Today social farming in Europe is the therapeutic use of farming practices that provide health, social or educational services for one or a range of vulnerable groups of people.
As an alternative to traditional healthcare, farmers are paid for providing a ‘health service’. Farms, market gardens and woodlands are used as places to provide meaningful activity for a range of client groups (including: those experiencing mental health issues; excluded and disaffected youth; those with alcohol/drug issues; people with special needs and autism; prolific offenders and those on probation; the long-term unemployed).
Social farming can deliver effective health and social care through partnerships between agricultural, social, health, justice and educational agencies.
It provides immediate, simple, cost-effective solutions to targets in health, crime, agriculture and education. It is currently an underdeveloped tool for reversing the escalating cost-trends related to healthcare and social inclusion and can provide economic opportunity for farms as a form of diversification.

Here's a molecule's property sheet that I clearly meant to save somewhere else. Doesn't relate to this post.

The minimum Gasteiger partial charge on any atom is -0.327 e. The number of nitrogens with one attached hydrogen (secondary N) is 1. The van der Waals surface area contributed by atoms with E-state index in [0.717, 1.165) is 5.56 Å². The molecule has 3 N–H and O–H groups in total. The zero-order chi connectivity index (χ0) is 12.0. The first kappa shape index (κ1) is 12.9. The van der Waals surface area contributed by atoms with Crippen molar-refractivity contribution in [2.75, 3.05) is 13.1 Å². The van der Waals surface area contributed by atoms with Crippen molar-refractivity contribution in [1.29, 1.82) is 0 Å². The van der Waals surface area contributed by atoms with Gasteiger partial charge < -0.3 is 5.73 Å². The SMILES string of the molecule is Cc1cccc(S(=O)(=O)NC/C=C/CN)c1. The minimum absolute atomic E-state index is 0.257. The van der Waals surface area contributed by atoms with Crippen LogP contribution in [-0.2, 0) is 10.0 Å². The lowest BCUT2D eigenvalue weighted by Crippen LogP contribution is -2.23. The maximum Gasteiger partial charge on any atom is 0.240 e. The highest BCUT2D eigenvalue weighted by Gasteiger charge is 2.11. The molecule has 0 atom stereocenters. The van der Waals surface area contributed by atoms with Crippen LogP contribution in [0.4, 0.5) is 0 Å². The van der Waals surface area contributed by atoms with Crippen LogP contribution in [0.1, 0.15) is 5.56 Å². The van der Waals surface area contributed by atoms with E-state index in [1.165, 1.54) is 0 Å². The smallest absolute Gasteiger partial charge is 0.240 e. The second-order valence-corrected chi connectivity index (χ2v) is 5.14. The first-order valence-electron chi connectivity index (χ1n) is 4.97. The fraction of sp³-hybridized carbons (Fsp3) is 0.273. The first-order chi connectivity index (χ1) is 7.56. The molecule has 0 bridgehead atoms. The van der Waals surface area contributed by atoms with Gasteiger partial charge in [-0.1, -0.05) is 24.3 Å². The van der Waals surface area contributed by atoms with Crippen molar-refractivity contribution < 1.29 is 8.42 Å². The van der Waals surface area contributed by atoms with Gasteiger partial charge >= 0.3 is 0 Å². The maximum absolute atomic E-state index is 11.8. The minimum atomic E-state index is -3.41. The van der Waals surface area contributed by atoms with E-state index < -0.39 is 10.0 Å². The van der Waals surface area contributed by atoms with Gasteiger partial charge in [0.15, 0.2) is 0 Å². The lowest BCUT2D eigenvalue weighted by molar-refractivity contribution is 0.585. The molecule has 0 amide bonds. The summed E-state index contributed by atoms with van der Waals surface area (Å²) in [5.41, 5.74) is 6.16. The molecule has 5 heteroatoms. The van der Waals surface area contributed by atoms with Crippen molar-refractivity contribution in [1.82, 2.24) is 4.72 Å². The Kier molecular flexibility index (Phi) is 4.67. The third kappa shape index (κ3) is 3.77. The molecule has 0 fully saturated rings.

In recent years the concept of social farming in England, Scotland and Wales has gained momentum and in the last number of years here in Ireland under our So FAB Project
Larry Masterson, Social Farmer, Blissberry Farm, Munterneese, Mountcharles, Co.Donegal, Ireland
Phone 00 353 87 7642917
Good countryside fresh air, brown earth and human kindness are the seeds of a new revolution in the way we care for society’s most vulnerable individuals which today is taking shape across Europe’s farms and fields – called SOCIAL FARMING. It’s transforming lives and there’s something deeply intuitive about caring for the individual through the care of the land.